Sergio Romo poked his head in Bruce Bochy’s office for a quick word. He emerged with a smile on his face.

There was no pouting. No dodging the media. No burying his head in his hands. For a pitcher who often became distraught after losing a lead, Romo’s first blown save as a full-fledged closer was accompanied by no swelling strings or self loathing.

It was just two mistakes up in the zone, a good gust out to Lake Michigan, and a 4-3 loss to the Chicago Cubs on Friday.

“No excuses,” said Romo, who gave away a one-run lead when his second pitch to Dioner Navarro landed in the bleachers, then lost it on Starlin Castro’s wind-blown drive that barely eluded Angel Pagan in deep center field.

“I made a good pitch and he put the ball in play. Good things happen when you put the ball in play. So no excuses.”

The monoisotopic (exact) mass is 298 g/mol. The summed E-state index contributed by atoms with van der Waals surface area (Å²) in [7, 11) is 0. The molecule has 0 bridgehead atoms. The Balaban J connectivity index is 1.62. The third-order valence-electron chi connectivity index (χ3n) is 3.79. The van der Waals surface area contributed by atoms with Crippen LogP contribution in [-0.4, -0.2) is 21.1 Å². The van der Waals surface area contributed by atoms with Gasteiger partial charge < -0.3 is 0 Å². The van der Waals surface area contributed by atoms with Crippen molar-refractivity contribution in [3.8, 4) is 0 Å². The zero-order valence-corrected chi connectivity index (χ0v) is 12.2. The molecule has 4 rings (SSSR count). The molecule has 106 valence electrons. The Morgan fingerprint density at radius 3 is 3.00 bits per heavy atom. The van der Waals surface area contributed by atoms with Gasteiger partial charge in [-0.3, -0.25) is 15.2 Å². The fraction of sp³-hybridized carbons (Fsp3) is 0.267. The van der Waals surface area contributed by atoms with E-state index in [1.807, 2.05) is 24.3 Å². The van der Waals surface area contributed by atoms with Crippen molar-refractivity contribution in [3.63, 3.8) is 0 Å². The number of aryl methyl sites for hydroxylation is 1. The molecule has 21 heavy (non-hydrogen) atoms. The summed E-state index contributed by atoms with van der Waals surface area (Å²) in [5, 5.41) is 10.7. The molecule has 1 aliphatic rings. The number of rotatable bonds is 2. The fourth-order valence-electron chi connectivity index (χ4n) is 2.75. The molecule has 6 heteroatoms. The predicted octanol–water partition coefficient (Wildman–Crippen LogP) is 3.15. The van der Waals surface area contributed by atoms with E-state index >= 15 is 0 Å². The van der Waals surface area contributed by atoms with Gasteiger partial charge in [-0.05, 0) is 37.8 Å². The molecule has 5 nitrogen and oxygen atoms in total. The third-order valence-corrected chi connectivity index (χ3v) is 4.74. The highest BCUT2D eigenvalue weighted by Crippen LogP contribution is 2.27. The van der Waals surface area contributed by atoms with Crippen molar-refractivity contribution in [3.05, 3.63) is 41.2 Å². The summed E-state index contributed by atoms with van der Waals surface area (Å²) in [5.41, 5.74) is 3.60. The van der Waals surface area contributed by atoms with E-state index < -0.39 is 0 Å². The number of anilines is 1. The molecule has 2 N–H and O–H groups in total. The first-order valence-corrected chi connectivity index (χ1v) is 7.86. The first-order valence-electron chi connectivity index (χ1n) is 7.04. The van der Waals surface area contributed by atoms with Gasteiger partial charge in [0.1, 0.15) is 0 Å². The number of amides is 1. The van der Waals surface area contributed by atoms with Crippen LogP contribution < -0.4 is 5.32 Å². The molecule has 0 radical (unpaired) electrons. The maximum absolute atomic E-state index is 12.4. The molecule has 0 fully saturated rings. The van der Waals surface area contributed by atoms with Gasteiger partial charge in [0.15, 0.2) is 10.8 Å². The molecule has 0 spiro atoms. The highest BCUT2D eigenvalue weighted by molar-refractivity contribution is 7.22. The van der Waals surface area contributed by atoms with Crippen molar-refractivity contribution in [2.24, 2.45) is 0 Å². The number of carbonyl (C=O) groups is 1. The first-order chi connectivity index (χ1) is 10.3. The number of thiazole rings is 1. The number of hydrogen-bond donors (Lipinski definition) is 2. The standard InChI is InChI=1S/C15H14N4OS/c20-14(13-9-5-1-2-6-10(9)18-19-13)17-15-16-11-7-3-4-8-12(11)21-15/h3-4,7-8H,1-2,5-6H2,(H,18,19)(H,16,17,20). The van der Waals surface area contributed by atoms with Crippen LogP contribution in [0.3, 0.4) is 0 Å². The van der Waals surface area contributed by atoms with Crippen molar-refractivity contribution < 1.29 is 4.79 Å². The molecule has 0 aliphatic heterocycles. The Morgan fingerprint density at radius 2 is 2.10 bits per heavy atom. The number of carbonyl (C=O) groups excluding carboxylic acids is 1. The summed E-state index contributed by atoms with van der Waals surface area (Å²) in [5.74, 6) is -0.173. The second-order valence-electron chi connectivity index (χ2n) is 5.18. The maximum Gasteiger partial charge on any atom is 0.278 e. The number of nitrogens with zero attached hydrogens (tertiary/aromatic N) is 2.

Romo was at his locker ready to answer the questions. There weren’t many to ask, really. He said, yes, he had enough time to get loose after Brandon Belt’s two-run double suddenly turned around a one-run deficit with two outs in the top of the ninth.

“I had plenty of time,” Romo said.

There is plenty of time left this season, and there will be days when Romo isn’t available to close. He was appearing for the seventh time in the Giants’ 11th game, which works out to 103 appearances at that pace. And those two pitches that were hit hard sure caught plenty of the plate. Giants manager Bruce Bochy might decide to stay away from Romo as a result on Saturday.

But the physical burden is one thing. The mental burden is another. At least based on appearances, Romo handled his first blown save well.

“He’s going to have to deal with the occasional hiccup,” Bochy said. “That’s the life of a closer.”